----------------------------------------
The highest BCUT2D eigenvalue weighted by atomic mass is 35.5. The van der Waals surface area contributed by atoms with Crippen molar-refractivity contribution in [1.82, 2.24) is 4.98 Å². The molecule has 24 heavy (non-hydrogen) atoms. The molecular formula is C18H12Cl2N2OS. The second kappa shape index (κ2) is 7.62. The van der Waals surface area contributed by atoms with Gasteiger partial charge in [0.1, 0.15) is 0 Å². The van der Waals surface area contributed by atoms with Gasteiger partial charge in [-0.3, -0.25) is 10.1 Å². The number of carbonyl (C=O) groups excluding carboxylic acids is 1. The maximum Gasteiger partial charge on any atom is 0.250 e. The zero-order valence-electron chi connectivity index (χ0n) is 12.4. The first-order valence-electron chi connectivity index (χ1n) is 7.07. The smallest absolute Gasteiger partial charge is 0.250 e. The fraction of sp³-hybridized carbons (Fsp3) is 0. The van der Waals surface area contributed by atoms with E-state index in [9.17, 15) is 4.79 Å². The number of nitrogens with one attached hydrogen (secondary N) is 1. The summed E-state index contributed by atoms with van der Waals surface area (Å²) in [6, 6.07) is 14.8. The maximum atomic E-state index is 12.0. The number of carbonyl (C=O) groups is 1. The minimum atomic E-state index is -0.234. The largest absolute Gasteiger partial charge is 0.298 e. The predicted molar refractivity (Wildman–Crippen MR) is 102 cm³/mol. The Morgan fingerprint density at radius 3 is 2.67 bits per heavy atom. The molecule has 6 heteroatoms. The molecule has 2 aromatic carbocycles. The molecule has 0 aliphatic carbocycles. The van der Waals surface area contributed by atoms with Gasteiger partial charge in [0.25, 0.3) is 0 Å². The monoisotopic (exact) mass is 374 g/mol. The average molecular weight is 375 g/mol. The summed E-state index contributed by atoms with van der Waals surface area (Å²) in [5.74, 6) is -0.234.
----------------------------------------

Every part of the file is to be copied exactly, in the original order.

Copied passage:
The highest BCUT2D eigenvalue weighted by atomic mass is 35.5. The van der Waals surface area contributed by atoms with Crippen molar-refractivity contribution in [1.82, 2.24) is 4.98 Å². The molecule has 24 heavy (non-hydrogen) atoms. The molecular formula is C18H12Cl2N2OS. The second kappa shape index (κ2) is 7.62. The van der Waals surface area contributed by atoms with Gasteiger partial charge in [0.1, 0.15) is 0 Å². The van der Waals surface area contributed by atoms with Gasteiger partial charge in [-0.3, -0.25) is 10.1 Å². The number of carbonyl (C=O) groups excluding carboxylic acids is 1. The maximum Gasteiger partial charge on any atom is 0.250 e. The zero-order valence-electron chi connectivity index (χ0n) is 12.4. The first-order valence-electron chi connectivity index (χ1n) is 7.07. The smallest absolute Gasteiger partial charge is 0.250 e. The fraction of sp³-hybridized carbons (Fsp3) is 0. The van der Waals surface area contributed by atoms with E-state index in [9.17, 15) is 4.79 Å². The number of nitrogens with one attached hydrogen (secondary N) is 1. The summed E-state index contributed by atoms with van der Waals surface area (Å²) in [6, 6.07) is 14.8. The maximum atomic E-state index is 12.0. The number of carbonyl (C=O) groups is 1. The minimum atomic E-state index is -0.234. The largest absolute Gasteiger partial charge is 0.298 e. The predicted molar refractivity (Wildman–Crippen MR) is 102 cm³/mol. The Morgan fingerprint density at radius 3 is 2.67 bits per heavy atom. The molecule has 6 heteroatoms. The molecule has 2 aromatic carbocycles. The molecule has 0 aliphatic carbocycles. The van der Waals surface area contributed by atoms with Gasteiger partial charge in [0.25, 0.3) is 0 Å². The monoisotopic (exact) mass is 374 g/mol. The average molecular weight is 375 g/mol. The summed E-state index contributed by atoms with van der Waals surface area (Å²) in [5.74, 6) is -0.234.